A study published in European Heart Journal has found that good sleep patterns can offset genetic risk for cardiovascular diseases (CVDs).
The study looked at genetic variations (single-nucleotide polymorphisms [SNPs]) that are already known to be linked to heart disease and stroke among 385,292 healthy participants in the UK Biobank project and used the data to create a genetic risk score.
A sleep score ranged from 0 to 5, with 5 being the healthiest sleep pattern, representing a "morning" person, who slept 7-8 hours a night, without insomnia, snoring or daytime sleepiness.
Participants were followed up for an average of 8.5 years, during which time there were 7280 cases of heart disease or stroke.
The researchers found that compared with those with a sleep score of 0 to 1 (unhealthy sleep pattern), participants with a score of 5 had a 35 per cent reduced risk for CVD and a 34 per cent reduced risk for both heart disease and stroke.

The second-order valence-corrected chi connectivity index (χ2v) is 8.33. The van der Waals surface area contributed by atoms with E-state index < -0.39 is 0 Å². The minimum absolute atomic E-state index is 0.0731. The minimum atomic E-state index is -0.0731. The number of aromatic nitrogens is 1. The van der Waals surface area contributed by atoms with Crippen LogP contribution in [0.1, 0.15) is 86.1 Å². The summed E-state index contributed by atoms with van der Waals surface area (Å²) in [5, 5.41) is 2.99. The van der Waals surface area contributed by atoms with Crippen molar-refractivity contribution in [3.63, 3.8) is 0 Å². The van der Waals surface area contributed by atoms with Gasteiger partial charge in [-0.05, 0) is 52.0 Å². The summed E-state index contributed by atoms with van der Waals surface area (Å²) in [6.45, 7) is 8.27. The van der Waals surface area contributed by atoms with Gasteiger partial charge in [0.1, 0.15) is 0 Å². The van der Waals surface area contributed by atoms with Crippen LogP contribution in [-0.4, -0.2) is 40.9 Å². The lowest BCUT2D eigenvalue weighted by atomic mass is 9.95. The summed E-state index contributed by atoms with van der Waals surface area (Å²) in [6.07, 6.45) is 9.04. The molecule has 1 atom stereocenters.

Participants with both a high genetic risk and a poor sleep pattern had a more than 2.5-fold greater risk for heart disease and a 1.5-fold greater risk for stroke compared with those with low genetic risk and a healthy sleep pattern. This translated to 11 more cases of heart disease and five more cases of stroke per 1000 people a year among poor sleepers with a high genetic risk compared with good sleepers with low genetic risk. A healthy sleep pattern compensated slightly for a high genetic risk, with just over a two-fold increased risk for these people.
The authors say, if the associations are causal, more than 10 per cent of CVD, coronary heart disease and stroke events could have been prevented if all participants had been in the low-risk group for all five sleep factors.